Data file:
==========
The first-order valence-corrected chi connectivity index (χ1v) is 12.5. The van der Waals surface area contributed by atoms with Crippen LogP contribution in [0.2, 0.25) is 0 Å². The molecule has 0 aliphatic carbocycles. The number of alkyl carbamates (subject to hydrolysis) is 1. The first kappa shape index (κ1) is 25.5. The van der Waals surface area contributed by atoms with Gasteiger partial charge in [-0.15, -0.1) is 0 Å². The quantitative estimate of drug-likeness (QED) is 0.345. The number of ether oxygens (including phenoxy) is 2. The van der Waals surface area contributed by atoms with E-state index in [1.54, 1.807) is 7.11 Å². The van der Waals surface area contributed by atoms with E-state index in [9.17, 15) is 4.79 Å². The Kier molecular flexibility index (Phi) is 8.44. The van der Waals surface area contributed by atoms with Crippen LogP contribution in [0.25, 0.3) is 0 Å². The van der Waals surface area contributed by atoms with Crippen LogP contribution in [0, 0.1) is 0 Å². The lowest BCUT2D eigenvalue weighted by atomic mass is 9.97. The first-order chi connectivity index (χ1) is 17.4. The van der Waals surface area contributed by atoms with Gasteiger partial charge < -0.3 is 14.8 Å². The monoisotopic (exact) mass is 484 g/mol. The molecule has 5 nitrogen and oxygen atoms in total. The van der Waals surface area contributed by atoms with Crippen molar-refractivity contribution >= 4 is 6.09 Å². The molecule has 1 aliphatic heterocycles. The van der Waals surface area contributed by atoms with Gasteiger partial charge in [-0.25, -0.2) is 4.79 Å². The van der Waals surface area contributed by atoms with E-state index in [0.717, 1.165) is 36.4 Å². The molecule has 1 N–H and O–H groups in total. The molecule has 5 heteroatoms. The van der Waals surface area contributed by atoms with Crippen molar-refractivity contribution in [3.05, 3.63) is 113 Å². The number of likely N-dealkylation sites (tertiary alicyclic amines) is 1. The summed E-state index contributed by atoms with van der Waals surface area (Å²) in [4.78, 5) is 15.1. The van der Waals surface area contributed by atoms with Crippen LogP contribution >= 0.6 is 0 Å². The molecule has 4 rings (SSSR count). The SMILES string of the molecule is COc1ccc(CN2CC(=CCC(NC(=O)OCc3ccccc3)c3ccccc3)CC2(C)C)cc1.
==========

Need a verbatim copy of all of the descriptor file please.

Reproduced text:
The first-order valence-corrected chi connectivity index (χ1v) is 12.5. The van der Waals surface area contributed by atoms with Crippen LogP contribution in [0.2, 0.25) is 0 Å². The molecule has 0 aliphatic carbocycles. The number of alkyl carbamates (subject to hydrolysis) is 1. The first kappa shape index (κ1) is 25.5. The van der Waals surface area contributed by atoms with Gasteiger partial charge in [-0.15, -0.1) is 0 Å². The quantitative estimate of drug-likeness (QED) is 0.345. The number of ether oxygens (including phenoxy) is 2. The van der Waals surface area contributed by atoms with E-state index in [1.54, 1.807) is 7.11 Å². The van der Waals surface area contributed by atoms with E-state index in [9.17, 15) is 4.79 Å². The Kier molecular flexibility index (Phi) is 8.44. The van der Waals surface area contributed by atoms with Crippen LogP contribution in [0.25, 0.3) is 0 Å². The van der Waals surface area contributed by atoms with Crippen LogP contribution in [0, 0.1) is 0 Å². The lowest BCUT2D eigenvalue weighted by atomic mass is 9.97. The first-order chi connectivity index (χ1) is 17.4. The van der Waals surface area contributed by atoms with Gasteiger partial charge < -0.3 is 14.8 Å². The monoisotopic (exact) mass is 484 g/mol. The molecule has 5 nitrogen and oxygen atoms in total. The van der Waals surface area contributed by atoms with Crippen molar-refractivity contribution >= 4 is 6.09 Å². The molecule has 1 aliphatic heterocycles. The van der Waals surface area contributed by atoms with Gasteiger partial charge in [-0.25, -0.2) is 4.79 Å². The van der Waals surface area contributed by atoms with E-state index in [0.717, 1.165) is 36.4 Å². The molecule has 1 N–H and O–H groups in total. The molecule has 5 heteroatoms. The van der Waals surface area contributed by atoms with Crippen molar-refractivity contribution in [3.05, 3.63) is 113 Å². The number of likely N-dealkylation sites (tertiary alicyclic amines) is 1. The summed E-state index contributed by atoms with van der Waals surface area (Å²) in [4.78, 5) is 15.1. The van der Waals surface area contributed by atoms with Crippen LogP contribution >= 0.6 is 0 Å². The molecule has 4 rings (SSSR count). The SMILES string of the molecule is COc1ccc(CN2CC(=CCC(NC(=O)OCc3ccccc3)c3ccccc3)CC2(C)C)cc1.